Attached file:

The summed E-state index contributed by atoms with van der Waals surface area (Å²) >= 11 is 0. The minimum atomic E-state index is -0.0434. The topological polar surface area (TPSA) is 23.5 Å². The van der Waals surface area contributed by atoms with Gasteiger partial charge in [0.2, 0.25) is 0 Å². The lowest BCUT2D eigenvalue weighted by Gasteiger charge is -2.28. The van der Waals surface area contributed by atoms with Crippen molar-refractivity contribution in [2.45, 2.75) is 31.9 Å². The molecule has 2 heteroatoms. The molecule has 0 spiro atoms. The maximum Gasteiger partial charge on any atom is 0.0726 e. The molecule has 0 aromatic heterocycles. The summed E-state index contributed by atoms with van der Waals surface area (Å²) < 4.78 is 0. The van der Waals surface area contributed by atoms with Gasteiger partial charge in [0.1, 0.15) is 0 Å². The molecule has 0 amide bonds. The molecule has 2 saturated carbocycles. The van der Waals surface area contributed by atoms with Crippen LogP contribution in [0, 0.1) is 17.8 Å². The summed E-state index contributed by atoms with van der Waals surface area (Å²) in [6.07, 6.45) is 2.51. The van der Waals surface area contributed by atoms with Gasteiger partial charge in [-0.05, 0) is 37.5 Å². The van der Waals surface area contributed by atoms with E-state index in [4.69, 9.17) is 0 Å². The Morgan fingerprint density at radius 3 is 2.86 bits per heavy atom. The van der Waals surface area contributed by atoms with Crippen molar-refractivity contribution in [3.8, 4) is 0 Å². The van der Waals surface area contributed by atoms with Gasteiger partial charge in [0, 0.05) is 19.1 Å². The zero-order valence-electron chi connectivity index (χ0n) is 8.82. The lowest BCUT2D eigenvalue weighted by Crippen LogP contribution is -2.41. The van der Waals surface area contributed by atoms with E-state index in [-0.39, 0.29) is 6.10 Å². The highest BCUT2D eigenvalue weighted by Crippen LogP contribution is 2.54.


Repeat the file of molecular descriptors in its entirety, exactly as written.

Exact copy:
The summed E-state index contributed by atoms with van der Waals surface area (Å²) >= 11 is 0. The minimum atomic E-state index is -0.0434. The topological polar surface area (TPSA) is 23.5 Å². The van der Waals surface area contributed by atoms with Gasteiger partial charge in [0.2, 0.25) is 0 Å². The lowest BCUT2D eigenvalue weighted by Gasteiger charge is -2.28. The van der Waals surface area contributed by atoms with Crippen molar-refractivity contribution in [2.45, 2.75) is 31.9 Å². The molecule has 2 heteroatoms. The molecule has 0 spiro atoms. The maximum Gasteiger partial charge on any atom is 0.0726 e. The molecule has 0 aromatic heterocycles. The summed E-state index contributed by atoms with van der Waals surface area (Å²) < 4.78 is 0. The van der Waals surface area contributed by atoms with Gasteiger partial charge in [0.1, 0.15) is 0 Å². The molecule has 0 amide bonds. The molecule has 2 saturated carbocycles. The van der Waals surface area contributed by atoms with Crippen LogP contribution in [0, 0.1) is 17.8 Å². The summed E-state index contributed by atoms with van der Waals surface area (Å²) in [6.07, 6.45) is 2.51. The van der Waals surface area contributed by atoms with Gasteiger partial charge in [-0.05, 0) is 37.5 Å². The van der Waals surface area contributed by atoms with E-state index in [4.69, 9.17) is 0 Å². The Morgan fingerprint density at radius 3 is 2.86 bits per heavy atom. The van der Waals surface area contributed by atoms with Crippen molar-refractivity contribution in [3.8, 4) is 0 Å². The van der Waals surface area contributed by atoms with Gasteiger partial charge in [0, 0.05) is 19.1 Å². The zero-order valence-electron chi connectivity index (χ0n) is 8.82. The lowest BCUT2D eigenvalue weighted by Crippen LogP contribution is -2.41. The van der Waals surface area contributed by atoms with E-state index in [-0.39, 0.29) is 6.10 Å². The highest BCUT2D eigenvalue weighted by Crippen LogP contribution is 2.54.